There are also hopes that we can’t control – it remains possible that the disease is far less dangerous than feared, with a much larger number of people having it asymptomatically, and there’s also the hope that it will evolve to become less dangerous as time passes. But these may simply not be the case.

  • Peter
    April 3, 2020 at 4:31 pm

    It seems that Sweden are more openly heading in a “Plan A” direction. There’s a lot to be said for it as a plan, though I guess we won’t fully know for a year or so which strategy was better.

    This is an overview of the Swedish approach:

    • Robert
      April 3, 2020 at 4:32 pm

      My gut instinct is that the Swedish policy might work OK in Sweden – but that it would be a complete and utter disaster if applied in the UK. I have no evidence for this!

      Interesting point about the left and right views on severity of lockdown being reversed over there.

  • simon
    April 3, 2020 at 4:20 pm

    It’s not plan A but it’s not much of a plan either, it’s just panic and mistakes and obfuscation.

  • Eric
    April 3, 2020 at 4:16 pm

    We have to get to herd immunity somehow, the question is how.

    • howard
      April 3, 2020 at 4:17 pm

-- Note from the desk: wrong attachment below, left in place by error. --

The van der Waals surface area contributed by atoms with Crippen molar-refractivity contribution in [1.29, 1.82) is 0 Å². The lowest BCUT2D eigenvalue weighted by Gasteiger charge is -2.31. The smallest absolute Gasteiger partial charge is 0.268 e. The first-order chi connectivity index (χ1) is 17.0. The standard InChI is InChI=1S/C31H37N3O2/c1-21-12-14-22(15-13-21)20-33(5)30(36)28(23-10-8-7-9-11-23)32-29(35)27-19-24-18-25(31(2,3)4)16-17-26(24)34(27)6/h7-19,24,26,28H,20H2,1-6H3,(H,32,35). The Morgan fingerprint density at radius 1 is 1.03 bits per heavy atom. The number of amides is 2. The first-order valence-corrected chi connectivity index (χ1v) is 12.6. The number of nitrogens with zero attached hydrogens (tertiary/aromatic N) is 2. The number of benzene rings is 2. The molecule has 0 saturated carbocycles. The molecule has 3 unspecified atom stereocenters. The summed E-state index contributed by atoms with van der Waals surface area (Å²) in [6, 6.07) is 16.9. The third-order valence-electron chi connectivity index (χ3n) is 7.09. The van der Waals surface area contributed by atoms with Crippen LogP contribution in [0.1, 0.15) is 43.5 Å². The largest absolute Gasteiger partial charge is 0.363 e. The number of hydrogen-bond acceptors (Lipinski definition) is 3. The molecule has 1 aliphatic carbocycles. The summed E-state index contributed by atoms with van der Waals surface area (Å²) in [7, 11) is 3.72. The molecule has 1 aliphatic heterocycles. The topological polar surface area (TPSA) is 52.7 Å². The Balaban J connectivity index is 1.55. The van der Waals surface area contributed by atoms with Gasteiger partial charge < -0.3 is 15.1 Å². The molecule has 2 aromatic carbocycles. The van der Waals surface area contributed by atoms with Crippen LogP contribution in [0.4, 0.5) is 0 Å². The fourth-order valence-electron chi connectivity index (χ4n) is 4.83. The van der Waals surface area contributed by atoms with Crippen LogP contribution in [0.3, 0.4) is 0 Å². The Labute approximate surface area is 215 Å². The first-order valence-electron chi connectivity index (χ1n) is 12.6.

Or a vaccine? There are trials starting I believe. Here’s hoping they get something effective soon

      • simon
        April 3, 2020 at 4:22 pm

        Getting to human trials is the easy bit. A vaccine will be 12 months at least 18 is more likely, and 18 months would be an amazing result. We have only just started human trials for the coronavirus MERS-Cov which first appeared in 2012. Obviously more resources will be used on a SARS-Cov-2 vaccine but there’s only so much you can do.

        • phil
          April 3, 2020 at 4:26 pm

          They were talking about human trials starting in early summer about 3 weeks ago actually they started about a week or two ago. If it gets as bad as predicted in America especially I reckon there will be a vaccine out much quicker than that.

      • steve
        April 3, 2020 at 4:35 pm